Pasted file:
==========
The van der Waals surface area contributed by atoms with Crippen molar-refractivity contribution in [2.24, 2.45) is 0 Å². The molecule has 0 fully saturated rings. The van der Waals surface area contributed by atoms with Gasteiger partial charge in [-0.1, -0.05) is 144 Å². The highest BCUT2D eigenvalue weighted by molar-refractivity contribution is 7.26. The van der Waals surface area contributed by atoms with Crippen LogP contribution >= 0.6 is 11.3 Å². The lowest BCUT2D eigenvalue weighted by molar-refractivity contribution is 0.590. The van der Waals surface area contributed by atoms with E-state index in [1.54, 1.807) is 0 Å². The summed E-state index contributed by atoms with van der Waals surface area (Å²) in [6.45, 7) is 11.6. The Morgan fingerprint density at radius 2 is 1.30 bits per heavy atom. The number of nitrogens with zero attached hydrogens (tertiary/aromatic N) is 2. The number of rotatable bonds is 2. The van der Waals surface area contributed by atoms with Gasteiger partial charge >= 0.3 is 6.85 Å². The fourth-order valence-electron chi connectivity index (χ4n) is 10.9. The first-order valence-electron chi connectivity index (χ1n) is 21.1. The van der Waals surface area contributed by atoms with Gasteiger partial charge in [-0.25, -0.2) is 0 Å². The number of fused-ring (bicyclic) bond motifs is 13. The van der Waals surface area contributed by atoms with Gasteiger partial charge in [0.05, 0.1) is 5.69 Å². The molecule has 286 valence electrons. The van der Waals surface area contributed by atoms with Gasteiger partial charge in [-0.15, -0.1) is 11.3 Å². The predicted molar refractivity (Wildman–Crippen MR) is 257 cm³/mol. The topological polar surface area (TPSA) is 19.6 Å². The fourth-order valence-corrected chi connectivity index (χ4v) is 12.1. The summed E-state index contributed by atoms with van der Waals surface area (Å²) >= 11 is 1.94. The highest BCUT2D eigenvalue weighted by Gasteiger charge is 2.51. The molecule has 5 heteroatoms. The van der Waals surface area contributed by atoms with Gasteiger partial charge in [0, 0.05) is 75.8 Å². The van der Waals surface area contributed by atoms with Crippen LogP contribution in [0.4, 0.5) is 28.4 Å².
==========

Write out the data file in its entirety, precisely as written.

The van der Waals surface area contributed by atoms with Crippen molar-refractivity contribution in [2.24, 2.45) is 0 Å². The molecule has 0 fully saturated rings. The van der Waals surface area contributed by atoms with Gasteiger partial charge in [-0.1, -0.05) is 144 Å². The highest BCUT2D eigenvalue weighted by molar-refractivity contribution is 7.26. The van der Waals surface area contributed by atoms with Crippen LogP contribution >= 0.6 is 11.3 Å². The lowest BCUT2D eigenvalue weighted by molar-refractivity contribution is 0.590. The van der Waals surface area contributed by atoms with E-state index in [1.54, 1.807) is 0 Å². The summed E-state index contributed by atoms with van der Waals surface area (Å²) in [6.45, 7) is 11.6. The Morgan fingerprint density at radius 2 is 1.30 bits per heavy atom. The number of nitrogens with zero attached hydrogens (tertiary/aromatic N) is 2. The number of rotatable bonds is 2. The van der Waals surface area contributed by atoms with Gasteiger partial charge >= 0.3 is 6.85 Å². The fourth-order valence-electron chi connectivity index (χ4n) is 10.9. The first-order valence-electron chi connectivity index (χ1n) is 21.1. The van der Waals surface area contributed by atoms with Gasteiger partial charge in [-0.25, -0.2) is 0 Å². The number of fused-ring (bicyclic) bond motifs is 13. The van der Waals surface area contributed by atoms with Gasteiger partial charge in [0.05, 0.1) is 5.69 Å². The molecule has 286 valence electrons. The van der Waals surface area contributed by atoms with Gasteiger partial charge in [-0.15, -0.1) is 11.3 Å². The predicted molar refractivity (Wildman–Crippen MR) is 257 cm³/mol. The topological polar surface area (TPSA) is 19.6 Å². The fourth-order valence-corrected chi connectivity index (χ4v) is 12.1. The summed E-state index contributed by atoms with van der Waals surface area (Å²) >= 11 is 1.94. The highest BCUT2D eigenvalue weighted by Gasteiger charge is 2.51. The molecule has 5 heteroatoms. The van der Waals surface area contributed by atoms with Gasteiger partial charge in [0, 0.05) is 75.8 Å². The van der Waals surface area contributed by atoms with Crippen LogP contribution in [0.4, 0.5) is 28.4 Å².